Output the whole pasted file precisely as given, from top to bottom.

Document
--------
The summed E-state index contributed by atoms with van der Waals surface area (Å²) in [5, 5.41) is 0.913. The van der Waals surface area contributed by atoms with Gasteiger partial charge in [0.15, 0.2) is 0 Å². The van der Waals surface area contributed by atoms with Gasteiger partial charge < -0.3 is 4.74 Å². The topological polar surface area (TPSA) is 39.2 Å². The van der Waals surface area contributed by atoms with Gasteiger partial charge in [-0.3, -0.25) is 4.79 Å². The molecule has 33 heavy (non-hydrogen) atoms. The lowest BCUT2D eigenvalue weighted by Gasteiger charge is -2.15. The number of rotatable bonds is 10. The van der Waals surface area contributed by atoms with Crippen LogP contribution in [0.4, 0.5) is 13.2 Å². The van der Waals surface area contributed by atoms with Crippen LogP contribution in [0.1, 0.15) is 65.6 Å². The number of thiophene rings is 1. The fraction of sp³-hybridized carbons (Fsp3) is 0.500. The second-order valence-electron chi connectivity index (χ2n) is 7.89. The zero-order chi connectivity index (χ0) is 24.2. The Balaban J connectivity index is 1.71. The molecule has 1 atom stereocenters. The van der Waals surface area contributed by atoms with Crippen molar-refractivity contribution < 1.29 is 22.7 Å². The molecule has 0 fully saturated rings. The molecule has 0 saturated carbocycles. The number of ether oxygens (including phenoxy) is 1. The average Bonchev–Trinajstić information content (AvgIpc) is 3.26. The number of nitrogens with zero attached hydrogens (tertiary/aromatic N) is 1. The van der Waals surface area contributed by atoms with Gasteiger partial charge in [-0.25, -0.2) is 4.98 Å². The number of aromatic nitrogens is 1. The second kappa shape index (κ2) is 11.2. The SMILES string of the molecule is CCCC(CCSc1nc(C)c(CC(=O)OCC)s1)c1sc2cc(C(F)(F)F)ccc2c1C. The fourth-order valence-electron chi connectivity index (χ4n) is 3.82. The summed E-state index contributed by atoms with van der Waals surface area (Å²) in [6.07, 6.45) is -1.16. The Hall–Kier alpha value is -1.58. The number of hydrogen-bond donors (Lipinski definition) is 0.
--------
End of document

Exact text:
The summed E-state index contributed by atoms with van der Waals surface area (Å²) in [5, 5.41) is 0.913. The van der Waals surface area contributed by atoms with Gasteiger partial charge in [0.15, 0.2) is 0 Å². The van der Waals surface area contributed by atoms with Gasteiger partial charge < -0.3 is 4.74 Å². The topological polar surface area (TPSA) is 39.2 Å². The van der Waals surface area contributed by atoms with Gasteiger partial charge in [-0.3, -0.25) is 4.79 Å². The molecule has 33 heavy (non-hydrogen) atoms. The lowest BCUT2D eigenvalue weighted by Gasteiger charge is -2.15. The number of rotatable bonds is 10. The van der Waals surface area contributed by atoms with Crippen LogP contribution in [0.4, 0.5) is 13.2 Å². The van der Waals surface area contributed by atoms with Crippen LogP contribution in [0.1, 0.15) is 65.6 Å². The number of thiophene rings is 1. The fraction of sp³-hybridized carbons (Fsp3) is 0.500. The second-order valence-electron chi connectivity index (χ2n) is 7.89. The zero-order chi connectivity index (χ0) is 24.2. The Balaban J connectivity index is 1.71. The molecule has 1 atom stereocenters. The van der Waals surface area contributed by atoms with Crippen molar-refractivity contribution < 1.29 is 22.7 Å². The molecule has 0 fully saturated rings. The molecule has 0 saturated carbocycles. The number of ether oxygens (including phenoxy) is 1. The average Bonchev–Trinajstić information content (AvgIpc) is 3.26. The number of nitrogens with zero attached hydrogens (tertiary/aromatic N) is 1. The van der Waals surface area contributed by atoms with Gasteiger partial charge in [-0.25, -0.2) is 4.98 Å². The number of aromatic nitrogens is 1. The second kappa shape index (κ2) is 11.2. The SMILES string of the molecule is CCCC(CCSc1nc(C)c(CC(=O)OCC)s1)c1sc2cc(C(F)(F)F)ccc2c1C. The fourth-order valence-electron chi connectivity index (χ4n) is 3.82. The summed E-state index contributed by atoms with van der Waals surface area (Å²) in [6.07, 6.45) is -1.16. The Hall–Kier alpha value is -1.58. The number of hydrogen-bond donors (Lipinski definition) is 0.